If you stop and think about it, we all literally depend on IC engines on a daily basis in many ways. So the only real question is; “Have you hugged your engine today?”
All my best. You folks make my daily ride behind my IC engine a treat and are greatly appreciated!
PS. Yes machines are alive, just like viruses!
Avid fan here, love all your podcasts, weather updates, and especially Dickson's digressions.
Just a teeny correction from TWiP #55. A listener (Jessie) picked the board game Pandemic. Unfortunately, you confused the board game with the flash internet game Pandemic 2. Minor, I know, but I don't want you, or any listeners, to miss out on the board game by thinking it's the same as the flash game. The two games, while equally awesome, are completely different.
In Pandemic 2 (The internet flash game and iPhone app) you build your pathogen and try to decimate the world through disease.
In the board game Pandemic, you work with 3 of your friends to eliminate 4 different diseases - developing cures and thwarting outbreaks. The game has a few levels of difficulty, and the expansion brings new elements like a mutated strain, a bioterrorist role, and even petri dishes to keep your game pieces in.
I highly recommend it! I was wary about the cooperative element, but it's a blast.
If I may, I'll submit the expansion as a listener pic: Pandemic: On The Brink
Also, for those that love Pandemic 2, there is an iPhone/iPad/iTouch app out there called Plague Inc that is very similar, but with a slightly nicer interface: Plague Inc
15 degrees Celsius and rainy here in Halifax, NS, Canada.
Canadian Center for Vaccinology
IWK Health Centre
My husband discovered TWIM for me. It was love at first podcast. I am retired after a wonderful and exciting 40+ year career in Public Health in San Luis Obispo, CA.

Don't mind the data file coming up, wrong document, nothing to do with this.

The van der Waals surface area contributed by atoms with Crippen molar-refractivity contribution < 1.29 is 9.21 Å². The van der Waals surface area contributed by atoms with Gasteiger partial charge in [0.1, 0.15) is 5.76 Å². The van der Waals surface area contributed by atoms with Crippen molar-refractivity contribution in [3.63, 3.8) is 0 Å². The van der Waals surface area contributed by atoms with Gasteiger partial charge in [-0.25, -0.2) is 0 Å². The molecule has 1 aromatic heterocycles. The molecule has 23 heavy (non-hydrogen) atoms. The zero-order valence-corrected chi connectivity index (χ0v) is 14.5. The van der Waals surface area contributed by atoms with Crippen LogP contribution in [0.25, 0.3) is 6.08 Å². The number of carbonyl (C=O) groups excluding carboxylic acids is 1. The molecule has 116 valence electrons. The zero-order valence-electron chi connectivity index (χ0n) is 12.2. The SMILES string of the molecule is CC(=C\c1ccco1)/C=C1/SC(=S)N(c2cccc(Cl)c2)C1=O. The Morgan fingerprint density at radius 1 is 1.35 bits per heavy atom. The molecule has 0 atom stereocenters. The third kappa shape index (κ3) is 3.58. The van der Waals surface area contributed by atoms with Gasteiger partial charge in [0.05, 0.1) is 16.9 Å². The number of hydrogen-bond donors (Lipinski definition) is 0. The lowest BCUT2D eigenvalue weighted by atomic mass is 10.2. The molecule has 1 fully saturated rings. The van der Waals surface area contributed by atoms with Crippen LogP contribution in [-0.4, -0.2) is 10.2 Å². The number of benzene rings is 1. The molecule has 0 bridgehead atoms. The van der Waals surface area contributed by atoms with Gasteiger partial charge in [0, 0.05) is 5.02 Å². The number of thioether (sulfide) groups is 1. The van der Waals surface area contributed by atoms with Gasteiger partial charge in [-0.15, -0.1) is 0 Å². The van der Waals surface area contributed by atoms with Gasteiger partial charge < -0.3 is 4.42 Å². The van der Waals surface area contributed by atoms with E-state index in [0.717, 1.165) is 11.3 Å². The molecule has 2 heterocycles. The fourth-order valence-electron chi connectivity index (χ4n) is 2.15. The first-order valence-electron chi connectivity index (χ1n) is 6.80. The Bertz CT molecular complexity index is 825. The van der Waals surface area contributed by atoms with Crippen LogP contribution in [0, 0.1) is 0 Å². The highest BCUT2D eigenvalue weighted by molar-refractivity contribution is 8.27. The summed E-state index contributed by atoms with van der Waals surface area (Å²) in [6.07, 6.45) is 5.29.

I have tried to keep up with Internet articles but your podcasts bring me back into the latest happenings in such an entertaining manner. Having gone through all the TWIM's I am now into the TWIP's. I love all of the regulars & am amazed at the collective depth of knowledge.
I have a strong background in evolution and ecology and love when you put the pathogens in their "places" in the big picture.
Mycology was my greatest love ... would enjoy a "TWIF"! Maybe you could clone yourself Vincent!
Question: Why TWI Parasitism rather than This Week in Parasitology for uniformity ?
I just found this article ... http://www.sciencedaily.com/releases/2013/06/130627142549.htm. It is heartening that microbes are working hard to fix our messes.
Many thanks for all the hours of enlightenment! ... Judy
Hi Vince and Dick!
Has anyone volunteered to do transcripts for TWIP? I love this show, and I'd love to be able to contribute in some way. Forgive me if transcripts already exist and I'm just not finding them on the website. If no one is already working on this project, let me know and I would be happy to pitch in.